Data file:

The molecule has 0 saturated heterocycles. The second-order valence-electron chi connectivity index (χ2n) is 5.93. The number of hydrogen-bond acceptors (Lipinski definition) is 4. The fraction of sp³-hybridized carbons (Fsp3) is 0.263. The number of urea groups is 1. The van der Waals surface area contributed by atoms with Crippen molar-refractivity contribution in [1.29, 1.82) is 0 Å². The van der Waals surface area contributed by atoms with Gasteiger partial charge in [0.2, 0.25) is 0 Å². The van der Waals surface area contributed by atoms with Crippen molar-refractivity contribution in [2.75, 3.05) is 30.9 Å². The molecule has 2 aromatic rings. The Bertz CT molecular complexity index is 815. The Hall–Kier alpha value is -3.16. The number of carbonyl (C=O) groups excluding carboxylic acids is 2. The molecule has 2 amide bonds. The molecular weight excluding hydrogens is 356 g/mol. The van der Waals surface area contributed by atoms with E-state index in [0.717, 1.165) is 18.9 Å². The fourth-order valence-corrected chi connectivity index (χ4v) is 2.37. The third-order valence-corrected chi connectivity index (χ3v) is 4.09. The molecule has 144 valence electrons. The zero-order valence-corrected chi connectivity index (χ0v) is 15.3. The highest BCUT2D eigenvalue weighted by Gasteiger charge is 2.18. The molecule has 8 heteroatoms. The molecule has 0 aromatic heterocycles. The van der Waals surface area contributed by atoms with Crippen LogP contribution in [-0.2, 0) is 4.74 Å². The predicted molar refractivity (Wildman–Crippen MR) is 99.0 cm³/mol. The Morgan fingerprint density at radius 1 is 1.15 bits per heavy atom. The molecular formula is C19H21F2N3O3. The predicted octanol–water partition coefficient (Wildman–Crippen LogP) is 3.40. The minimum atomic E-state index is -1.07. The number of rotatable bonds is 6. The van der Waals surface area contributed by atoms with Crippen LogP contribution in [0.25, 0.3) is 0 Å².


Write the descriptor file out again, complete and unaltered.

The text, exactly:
The molecule has 0 saturated heterocycles. The second-order valence-electron chi connectivity index (χ2n) is 5.93. The number of hydrogen-bond acceptors (Lipinski definition) is 4. The fraction of sp³-hybridized carbons (Fsp3) is 0.263. The number of urea groups is 1. The van der Waals surface area contributed by atoms with Crippen molar-refractivity contribution in [1.29, 1.82) is 0 Å². The van der Waals surface area contributed by atoms with Gasteiger partial charge in [0.2, 0.25) is 0 Å². The van der Waals surface area contributed by atoms with Crippen molar-refractivity contribution in [2.75, 3.05) is 30.9 Å². The molecule has 2 aromatic rings. The Bertz CT molecular complexity index is 815. The Hall–Kier alpha value is -3.16. The number of carbonyl (C=O) groups excluding carboxylic acids is 2. The molecule has 2 amide bonds. The molecular weight excluding hydrogens is 356 g/mol. The van der Waals surface area contributed by atoms with E-state index in [0.717, 1.165) is 18.9 Å². The fourth-order valence-corrected chi connectivity index (χ4v) is 2.37. The third-order valence-corrected chi connectivity index (χ3v) is 4.09. The molecule has 144 valence electrons. The zero-order valence-corrected chi connectivity index (χ0v) is 15.3. The highest BCUT2D eigenvalue weighted by Gasteiger charge is 2.18. The molecule has 8 heteroatoms. The molecule has 0 aromatic heterocycles. The van der Waals surface area contributed by atoms with Crippen LogP contribution in [-0.2, 0) is 4.74 Å². The predicted molar refractivity (Wildman–Crippen MR) is 99.0 cm³/mol. The Morgan fingerprint density at radius 1 is 1.15 bits per heavy atom. The molecular formula is C19H21F2N3O3. The predicted octanol–water partition coefficient (Wildman–Crippen LogP) is 3.40. The minimum atomic E-state index is -1.07. The number of rotatable bonds is 6. The van der Waals surface area contributed by atoms with Crippen LogP contribution in [0.25, 0.3) is 0 Å².